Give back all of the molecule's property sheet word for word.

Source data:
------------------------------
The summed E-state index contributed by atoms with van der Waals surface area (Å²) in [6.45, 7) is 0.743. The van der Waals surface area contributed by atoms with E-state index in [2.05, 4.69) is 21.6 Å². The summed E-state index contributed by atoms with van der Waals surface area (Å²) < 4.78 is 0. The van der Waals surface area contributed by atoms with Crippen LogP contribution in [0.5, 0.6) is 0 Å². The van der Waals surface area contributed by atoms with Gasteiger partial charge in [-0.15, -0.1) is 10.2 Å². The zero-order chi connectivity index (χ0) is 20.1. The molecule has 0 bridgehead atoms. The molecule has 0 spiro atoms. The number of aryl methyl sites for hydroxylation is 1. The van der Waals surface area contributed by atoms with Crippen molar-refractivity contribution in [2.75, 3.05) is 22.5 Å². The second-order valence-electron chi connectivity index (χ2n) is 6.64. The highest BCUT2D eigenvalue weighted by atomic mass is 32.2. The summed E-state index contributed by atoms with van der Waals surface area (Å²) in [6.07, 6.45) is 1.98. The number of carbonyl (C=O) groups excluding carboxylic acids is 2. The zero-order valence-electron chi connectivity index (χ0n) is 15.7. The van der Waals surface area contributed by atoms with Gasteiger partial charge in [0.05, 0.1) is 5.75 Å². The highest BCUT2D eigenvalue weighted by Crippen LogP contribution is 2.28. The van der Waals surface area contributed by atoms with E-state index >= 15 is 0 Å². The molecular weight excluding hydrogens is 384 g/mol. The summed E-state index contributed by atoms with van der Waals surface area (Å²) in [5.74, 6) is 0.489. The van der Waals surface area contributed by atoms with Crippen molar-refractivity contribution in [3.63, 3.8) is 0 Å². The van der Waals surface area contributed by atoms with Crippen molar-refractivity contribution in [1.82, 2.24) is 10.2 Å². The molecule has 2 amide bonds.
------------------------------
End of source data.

The summed E-state index contributed by atoms with van der Waals surface area (Å²) in [6.45, 7) is 0.743. The van der Waals surface area contributed by atoms with E-state index in [2.05, 4.69) is 21.6 Å². The summed E-state index contributed by atoms with van der Waals surface area (Å²) < 4.78 is 0. The van der Waals surface area contributed by atoms with Crippen LogP contribution in [0.5, 0.6) is 0 Å². The van der Waals surface area contributed by atoms with Gasteiger partial charge in [-0.15, -0.1) is 10.2 Å². The zero-order chi connectivity index (χ0) is 20.1. The molecule has 0 bridgehead atoms. The molecule has 0 spiro atoms. The number of aryl methyl sites for hydroxylation is 1. The van der Waals surface area contributed by atoms with Crippen molar-refractivity contribution in [2.75, 3.05) is 22.5 Å². The second-order valence-electron chi connectivity index (χ2n) is 6.64. The highest BCUT2D eigenvalue weighted by atomic mass is 32.2. The summed E-state index contributed by atoms with van der Waals surface area (Å²) in [6.07, 6.45) is 1.98. The number of carbonyl (C=O) groups excluding carboxylic acids is 2. The zero-order valence-electron chi connectivity index (χ0n) is 15.7. The van der Waals surface area contributed by atoms with Gasteiger partial charge in [0.05, 0.1) is 5.75 Å². The highest BCUT2D eigenvalue weighted by Crippen LogP contribution is 2.28. The van der Waals surface area contributed by atoms with E-state index >= 15 is 0 Å². The molecular weight excluding hydrogens is 384 g/mol. The summed E-state index contributed by atoms with van der Waals surface area (Å²) in [5.74, 6) is 0.489. The van der Waals surface area contributed by atoms with Crippen molar-refractivity contribution in [3.63, 3.8) is 0 Å². The van der Waals surface area contributed by atoms with Crippen molar-refractivity contribution in [1.82, 2.24) is 10.2 Å². The molecule has 2 amide bonds.